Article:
Oxytocin Genetic and Epigenetic Variation: Association with Social Adversity and Behavioral and Health Outcomes Open Access

Smearman, Erica Lauren (2015)

Permanent URL: https://etd.library.emory.edu/concern/etds/c821gk57b?locale=en


Exposure to environmental stress can increase an individual's risk for behavioral problems, psychopathology, and chronic health conditions. Importantly individuals with different genetic profiles vary in their responsiveness to these environments, and thus their likelihood of developing adverse outcomes. Given the social nature of many stressful environments, genetic factors related to the oxytonergic system may be relevant to environmental differential susceptibility. Oxytocin is a hormone important for perceiving social cues. Therefore, the oxytonergic system may influence perception of, and thus sensitivity towards, both nurturing and adverse social environments. While much of the initial human oxytocin work draws from positive social environments, more recent work has incorporated adverse social contexts. This dissertation expands this literature, exploring genetic differences in the oxytocin receptor gene (sequence variation and methylation patterns) in the association between adverse social environments and behavioral and health outcomes, including responsiveness to intervention. First, in a prospective cohort of youth (N=404), we tested the role of OXTR genetics in the association between interpersonal conflict and conduct and antisocial behaviors at age 15 and 20, finding that individuals with the rs53576 GG genotype engaged in more disordered behavior when exposed to high levels of interpersonal conflict. Second, in a sample of adults (N=393), we assessed the role of OXTR DNA methylation in the association between abuse and psychopathology, finding that individuals with specific OXTR CpG methylation patterns reported higher levels of depression and anxiety when exposed to abuse, compared to those without those patterns. OXTR sequence variation and methylation were also considered together, with OXTR genotypes associating with methylation of nearby CpG sites. Third, in a sample of parent-youth pairs (N=191), we explored the role of OXTR genetics on responsiveness to a family-based intervention. Youth with the rs53576 GG genotype again showed the greatest sensitivity to environmental context, exhibiting the shortest telomeres when exposed to high parent-youth conflict and randomized to the control intervention condition, and telomere lengths similar to the non at-risk group when randomized to the intervention. The combined findings suggest a role for OXTR in sensitivity to the social environment and in the prediction of behavioral and health outcomes.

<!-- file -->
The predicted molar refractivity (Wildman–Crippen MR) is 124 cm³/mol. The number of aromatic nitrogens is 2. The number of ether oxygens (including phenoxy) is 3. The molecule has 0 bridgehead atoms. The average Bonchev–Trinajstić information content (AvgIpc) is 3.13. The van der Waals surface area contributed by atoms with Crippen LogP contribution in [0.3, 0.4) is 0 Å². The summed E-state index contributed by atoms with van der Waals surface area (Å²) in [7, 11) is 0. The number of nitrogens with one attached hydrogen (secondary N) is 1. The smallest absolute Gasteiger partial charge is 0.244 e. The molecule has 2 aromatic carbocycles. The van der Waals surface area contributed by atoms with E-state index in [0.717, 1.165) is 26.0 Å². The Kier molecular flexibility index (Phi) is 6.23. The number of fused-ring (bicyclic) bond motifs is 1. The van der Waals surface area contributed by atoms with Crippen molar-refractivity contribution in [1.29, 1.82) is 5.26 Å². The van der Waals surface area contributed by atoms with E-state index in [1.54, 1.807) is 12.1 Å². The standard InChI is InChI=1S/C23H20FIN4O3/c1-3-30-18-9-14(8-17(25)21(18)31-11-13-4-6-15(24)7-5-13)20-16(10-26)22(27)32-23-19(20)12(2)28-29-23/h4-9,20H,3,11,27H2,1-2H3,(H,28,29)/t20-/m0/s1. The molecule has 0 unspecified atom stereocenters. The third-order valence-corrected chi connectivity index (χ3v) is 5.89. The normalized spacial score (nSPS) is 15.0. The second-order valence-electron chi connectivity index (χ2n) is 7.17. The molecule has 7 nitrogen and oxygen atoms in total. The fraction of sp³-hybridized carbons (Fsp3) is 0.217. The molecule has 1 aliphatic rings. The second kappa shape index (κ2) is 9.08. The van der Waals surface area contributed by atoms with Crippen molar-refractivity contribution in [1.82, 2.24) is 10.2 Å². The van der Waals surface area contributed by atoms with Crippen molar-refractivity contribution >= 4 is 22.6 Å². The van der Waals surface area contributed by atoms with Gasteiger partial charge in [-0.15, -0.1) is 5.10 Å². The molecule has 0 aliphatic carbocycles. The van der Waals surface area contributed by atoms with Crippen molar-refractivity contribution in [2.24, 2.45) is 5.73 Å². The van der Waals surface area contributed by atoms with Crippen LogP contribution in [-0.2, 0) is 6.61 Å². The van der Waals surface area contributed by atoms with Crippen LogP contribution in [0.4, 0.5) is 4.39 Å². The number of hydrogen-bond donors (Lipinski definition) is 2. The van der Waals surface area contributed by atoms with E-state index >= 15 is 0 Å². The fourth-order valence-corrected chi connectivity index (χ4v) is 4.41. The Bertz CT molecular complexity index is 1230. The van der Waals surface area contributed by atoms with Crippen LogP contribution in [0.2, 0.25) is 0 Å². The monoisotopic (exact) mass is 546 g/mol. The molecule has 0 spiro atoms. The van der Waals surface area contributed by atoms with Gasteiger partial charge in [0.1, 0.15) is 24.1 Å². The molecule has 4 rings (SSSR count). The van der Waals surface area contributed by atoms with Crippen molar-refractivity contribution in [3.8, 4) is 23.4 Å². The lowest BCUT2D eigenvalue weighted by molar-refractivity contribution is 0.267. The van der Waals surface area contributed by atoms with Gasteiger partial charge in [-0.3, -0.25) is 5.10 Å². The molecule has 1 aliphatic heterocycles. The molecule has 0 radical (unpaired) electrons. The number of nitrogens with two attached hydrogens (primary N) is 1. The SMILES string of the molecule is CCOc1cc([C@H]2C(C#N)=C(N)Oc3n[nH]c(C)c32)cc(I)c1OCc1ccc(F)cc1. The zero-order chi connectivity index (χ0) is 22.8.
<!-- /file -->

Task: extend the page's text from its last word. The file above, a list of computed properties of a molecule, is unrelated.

Table of Contents

CHAPTER 1: Introductory Literature Review 1

Genetics 2

Differential Susceptibility 3

Epigenetics 4

Differential Susceptibility and Epigenetics 5

Epigenetics and the Environment 5

Role of Oxytocin 6

Oxytocin Genetics 9

OXTRrs535769 OXTRE pigenetics 10

OXTR Epigenetics in Humans 11

Prevention & OXTR 12

Summary 12

References 14

CHAPTER 2: Social stress and the oxytocin receptor gene interact to predict antisocial behavior in an at-risk cohort 23

Abstract 24

Introduction 25

Methods 27

Results 33

Discussion 34

References 40

CHAPTER 3: Oxytocin receptor genetic and epigenetic variation: association with child abuse and adult psychiatric symptoms 52

Abstract 53

Introduction 54

Methods 56

Results 60

Discussion 63


CHAPTER 4: Variation in the Oxytocin Receptor Gene Moderates the Protective Effects of a Family-Based Prevention Program on Telomere Length 85

Abstract 86

Introduction 87

Methods 90

Results 95

Discussion 97

References 101

CHAPTER 5: Summary and Conclusions 110

References 122

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